Deeds that Help and Words that Hurt: Helping and Gossip as Moderators of the Relationship Between Leader–Member Exchange and Advice Network Centrality

Authors


  • We are grateful to Fulda Erdogan for her help with the field data collection, to Osman Goktug Tanrikulu for his assistance with data entry and to Lauren Simon for her helpful feedback on an earlier version of this paper. An earlier version of this paper was presented at the 2012 Annual Meeting of Academy of Management in Boston, MA.

Abstract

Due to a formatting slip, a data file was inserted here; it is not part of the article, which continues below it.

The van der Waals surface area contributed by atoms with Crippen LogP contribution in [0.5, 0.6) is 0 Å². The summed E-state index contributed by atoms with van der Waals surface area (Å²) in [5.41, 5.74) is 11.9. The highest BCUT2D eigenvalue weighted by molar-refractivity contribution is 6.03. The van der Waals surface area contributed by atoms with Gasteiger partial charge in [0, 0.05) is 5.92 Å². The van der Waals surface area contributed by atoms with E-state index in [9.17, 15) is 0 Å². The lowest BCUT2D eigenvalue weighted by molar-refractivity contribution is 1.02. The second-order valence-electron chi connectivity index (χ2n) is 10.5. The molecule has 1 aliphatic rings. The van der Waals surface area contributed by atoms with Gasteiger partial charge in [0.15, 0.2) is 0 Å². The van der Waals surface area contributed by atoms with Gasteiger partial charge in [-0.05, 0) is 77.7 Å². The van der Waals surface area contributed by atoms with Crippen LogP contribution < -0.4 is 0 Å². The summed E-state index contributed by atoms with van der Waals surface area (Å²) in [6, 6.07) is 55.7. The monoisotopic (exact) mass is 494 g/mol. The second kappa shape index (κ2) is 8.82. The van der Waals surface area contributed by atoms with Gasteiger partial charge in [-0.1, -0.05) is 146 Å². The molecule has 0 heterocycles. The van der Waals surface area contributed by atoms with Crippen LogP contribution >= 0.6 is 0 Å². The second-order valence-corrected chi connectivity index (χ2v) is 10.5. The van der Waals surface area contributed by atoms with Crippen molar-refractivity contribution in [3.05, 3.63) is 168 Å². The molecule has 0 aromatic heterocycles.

We examine the relationship between leader–member exchange (LMX) quality and advice network centrality using multisource data from a sample of 250 retail employees and their respective managers in Turkey to test our hypothesized model of value and costs of being sought out for advice. Drawing upon the tenets of network generation theory (Nebus, 2006), we predict that the tendency of focal actors to help others and their own tendency to gossip would be behavioral moderators of the relationship between LMX quality and their advice network centrality. Consistent with network generation theory, our results reveal that LMX quality is positively related to centrality only for those actors with a high tendency to help coworkers and a low tendency to gossip about coworkers, suggesting that behaviors indicating helpfulness and discretion are necessary for high LMX members to maintain a central position in their work group's advice network. Implications and future research directions are discussed.

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